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st: RE: Weights


From   "Mustillo, Sarah A" <smustill@purdue.edu>
To   <statalist@hsphsun2.harvard.edu>
Subject   st: RE: Weights
Date   Wed, 30 Apr 2008 11:52:42 -0400

Martin - 

It sounds like you have probability weights, in which case you may want
to svyset your data.  Some commands will take pweights without
svysetting your data (like -regress- and -mean-), but others won't (like
-tabulate-).  Try -either -mean x [pw=wtvar]- or -svy:mean x- and see if
your estimate is closer to what you were expecting.  Remember that Stata
allows you specify 3 different kinds of weights - analytic weights,
sampling weights, and frequency weights, which is a strength rather than
a weakness.  Some programs treat a probability weight and a frequency
weight as the same.  

As for why you got the error message when you tried to use frequency
weights, they do indeed need to be a whole number, as they represent the
number of duplicated observations.  

Sarah 

Sarah A. Mustillo, Ph.D 
Associate Professor of Sociology
Faculty Associate, Center on Aging and the Life Course
Purdue University
700 W. State St.
West Lafayette IN 47907-2059

765-496-2226

-----Original Message-----
From: owner-statalist@hsphsun2.harvard.edu
[mailto:owner-statalist@hsphsun2.harvard.edu] On Behalf Of Martin Weiss
Sent: Wednesday, April 30, 2008 10:58 AM
To: statalist@hsphsun2.harvard.edu
Subject: st: Weights

Dear Statalisters,

can anybody give me a clue as to the array of weighting options in
Stata? I
have an important project where I would really like to make headway...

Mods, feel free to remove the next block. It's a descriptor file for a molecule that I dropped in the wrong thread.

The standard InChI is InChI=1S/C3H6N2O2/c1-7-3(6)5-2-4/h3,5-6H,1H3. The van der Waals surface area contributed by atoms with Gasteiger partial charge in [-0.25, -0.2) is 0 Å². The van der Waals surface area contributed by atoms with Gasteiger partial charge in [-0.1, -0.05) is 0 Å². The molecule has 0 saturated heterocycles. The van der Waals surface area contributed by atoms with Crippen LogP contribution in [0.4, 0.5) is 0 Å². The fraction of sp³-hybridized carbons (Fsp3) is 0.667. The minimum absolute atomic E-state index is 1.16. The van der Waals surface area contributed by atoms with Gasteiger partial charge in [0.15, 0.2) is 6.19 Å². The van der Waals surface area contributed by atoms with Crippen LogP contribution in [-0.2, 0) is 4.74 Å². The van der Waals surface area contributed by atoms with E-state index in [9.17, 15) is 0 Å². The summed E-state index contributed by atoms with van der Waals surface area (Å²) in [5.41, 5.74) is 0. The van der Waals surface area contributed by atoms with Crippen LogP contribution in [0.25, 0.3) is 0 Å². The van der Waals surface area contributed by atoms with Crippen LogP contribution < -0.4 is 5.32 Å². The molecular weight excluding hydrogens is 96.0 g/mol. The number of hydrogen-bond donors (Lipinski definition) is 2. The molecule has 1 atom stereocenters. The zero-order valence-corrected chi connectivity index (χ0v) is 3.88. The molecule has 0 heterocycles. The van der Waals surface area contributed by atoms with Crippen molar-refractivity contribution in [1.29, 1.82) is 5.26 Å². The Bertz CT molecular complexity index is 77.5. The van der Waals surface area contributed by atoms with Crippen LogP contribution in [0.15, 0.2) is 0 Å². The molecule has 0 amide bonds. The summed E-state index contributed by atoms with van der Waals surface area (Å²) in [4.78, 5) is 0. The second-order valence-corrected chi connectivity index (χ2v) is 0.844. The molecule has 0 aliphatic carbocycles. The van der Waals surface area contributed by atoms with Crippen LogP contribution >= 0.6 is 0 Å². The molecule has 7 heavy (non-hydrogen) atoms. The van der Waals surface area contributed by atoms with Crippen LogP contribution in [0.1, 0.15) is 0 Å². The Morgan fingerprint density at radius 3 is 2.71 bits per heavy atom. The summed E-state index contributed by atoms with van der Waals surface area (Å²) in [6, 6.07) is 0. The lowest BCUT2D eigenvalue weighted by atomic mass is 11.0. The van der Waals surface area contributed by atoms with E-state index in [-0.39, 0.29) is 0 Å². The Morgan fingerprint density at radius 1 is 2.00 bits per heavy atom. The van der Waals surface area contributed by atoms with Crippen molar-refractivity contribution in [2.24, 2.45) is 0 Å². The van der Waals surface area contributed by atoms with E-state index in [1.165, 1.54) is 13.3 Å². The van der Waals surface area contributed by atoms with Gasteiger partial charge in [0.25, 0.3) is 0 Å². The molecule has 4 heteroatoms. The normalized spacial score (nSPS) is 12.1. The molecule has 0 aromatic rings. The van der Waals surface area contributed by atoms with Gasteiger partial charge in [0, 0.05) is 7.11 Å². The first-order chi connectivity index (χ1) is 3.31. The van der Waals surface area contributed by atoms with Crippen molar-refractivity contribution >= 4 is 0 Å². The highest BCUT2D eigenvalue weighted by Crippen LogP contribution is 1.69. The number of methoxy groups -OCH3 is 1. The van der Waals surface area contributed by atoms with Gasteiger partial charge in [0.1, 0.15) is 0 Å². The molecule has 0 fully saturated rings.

My dataset features a size of 2.4 GB as .csv. When I translate this into
SPSS, it ends up with 2.7 GB while the equivalent Stata dataset has 5.5
GB
(!). Anyway, I usually pick out the interesting variables beforehand
because
Stata is unable to open the entire dataset. The first column of the data
contains samplingweights. The dataprovider ships a pdf with the
descriptives
for the marginal distributions of the variables in the population so I
know
the true values. 

Now here lies the rub: when I weight -summarize- with analytic weights,
the
approximately correct mean and standard deviation pop out. When I let
Stata
estimate the mean with the -mean- command, with analytic weights
attached in
the same fashion, I get widely differing results for the point estimate
of
the mean, far from the true values. In SPSS, I simply go to -weight
cases-
and everything comes out correct.

Do I have to -svyset- the data? When I try to -frequency weight- the
data,
Stata complains that non-integers are not allowed while SPSS seems to
not
quarrel with them. Why is it that SPSS needs one command at the
beginning of
the session while Stata has a (differing) tab dedicated to weighting for
every single command?


Martin Weiss



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